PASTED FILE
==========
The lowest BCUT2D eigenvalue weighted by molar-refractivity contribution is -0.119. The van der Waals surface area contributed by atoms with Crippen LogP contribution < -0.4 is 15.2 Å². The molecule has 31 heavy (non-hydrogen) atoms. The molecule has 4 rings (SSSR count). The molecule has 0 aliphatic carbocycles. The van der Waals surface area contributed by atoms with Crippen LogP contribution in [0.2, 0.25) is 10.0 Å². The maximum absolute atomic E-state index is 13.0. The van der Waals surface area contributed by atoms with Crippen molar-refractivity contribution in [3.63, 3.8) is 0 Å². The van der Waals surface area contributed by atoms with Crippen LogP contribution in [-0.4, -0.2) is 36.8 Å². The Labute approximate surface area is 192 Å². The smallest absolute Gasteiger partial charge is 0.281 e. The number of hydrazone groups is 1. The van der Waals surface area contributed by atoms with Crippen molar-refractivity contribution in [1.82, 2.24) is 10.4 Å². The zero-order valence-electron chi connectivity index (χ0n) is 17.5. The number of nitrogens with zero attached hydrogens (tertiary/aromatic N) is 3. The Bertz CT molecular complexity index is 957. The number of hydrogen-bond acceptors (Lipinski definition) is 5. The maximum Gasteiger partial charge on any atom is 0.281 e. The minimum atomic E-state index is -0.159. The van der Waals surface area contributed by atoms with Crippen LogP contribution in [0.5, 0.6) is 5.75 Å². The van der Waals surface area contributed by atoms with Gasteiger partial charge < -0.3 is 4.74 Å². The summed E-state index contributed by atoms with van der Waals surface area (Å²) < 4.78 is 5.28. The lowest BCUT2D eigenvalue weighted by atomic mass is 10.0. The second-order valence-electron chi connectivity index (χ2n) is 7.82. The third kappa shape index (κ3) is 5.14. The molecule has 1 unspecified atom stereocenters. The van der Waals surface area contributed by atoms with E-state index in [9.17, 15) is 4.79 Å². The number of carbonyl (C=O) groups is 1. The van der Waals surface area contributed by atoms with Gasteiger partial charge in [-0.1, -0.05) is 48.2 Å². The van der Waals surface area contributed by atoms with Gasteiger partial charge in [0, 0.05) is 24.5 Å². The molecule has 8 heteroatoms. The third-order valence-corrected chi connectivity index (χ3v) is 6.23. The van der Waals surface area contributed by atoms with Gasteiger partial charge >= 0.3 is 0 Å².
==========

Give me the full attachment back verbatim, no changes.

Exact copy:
The lowest BCUT2D eigenvalue weighted by molar-refractivity contribution is -0.119. The van der Waals surface area contributed by atoms with Crippen LogP contribution < -0.4 is 15.2 Å². The molecule has 31 heavy (non-hydrogen) atoms. The molecule has 4 rings (SSSR count). The molecule has 0 aliphatic carbocycles. The van der Waals surface area contributed by atoms with Crippen LogP contribution in [0.2, 0.25) is 10.0 Å². The maximum absolute atomic E-state index is 13.0. The van der Waals surface area contributed by atoms with Crippen molar-refractivity contribution in [3.63, 3.8) is 0 Å². The van der Waals surface area contributed by atoms with Crippen LogP contribution in [-0.4, -0.2) is 36.8 Å². The Labute approximate surface area is 192 Å². The smallest absolute Gasteiger partial charge is 0.281 e. The number of hydrazone groups is 1. The van der Waals surface area contributed by atoms with Crippen molar-refractivity contribution in [1.82, 2.24) is 10.4 Å². The zero-order valence-electron chi connectivity index (χ0n) is 17.5. The number of nitrogens with zero attached hydrogens (tertiary/aromatic N) is 3. The Bertz CT molecular complexity index is 957. The number of hydrogen-bond acceptors (Lipinski definition) is 5. The maximum Gasteiger partial charge on any atom is 0.281 e. The minimum atomic E-state index is -0.159. The van der Waals surface area contributed by atoms with Crippen LogP contribution in [0.5, 0.6) is 5.75 Å². The van der Waals surface area contributed by atoms with Gasteiger partial charge < -0.3 is 4.74 Å². The summed E-state index contributed by atoms with van der Waals surface area (Å²) < 4.78 is 5.28. The lowest BCUT2D eigenvalue weighted by atomic mass is 10.0. The second-order valence-electron chi connectivity index (χ2n) is 7.82. The third kappa shape index (κ3) is 5.14. The molecule has 1 unspecified atom stereocenters. The van der Waals surface area contributed by atoms with E-state index in [9.17, 15) is 4.79 Å². The number of carbonyl (C=O) groups is 1. The van der Waals surface area contributed by atoms with Gasteiger partial charge in [-0.1, -0.05) is 48.2 Å². The van der Waals surface area contributed by atoms with Gasteiger partial charge in [0, 0.05) is 24.5 Å². The molecule has 8 heteroatoms. The third-order valence-corrected chi connectivity index (χ3v) is 6.23. The van der Waals surface area contributed by atoms with Gasteiger partial charge >= 0.3 is 0 Å².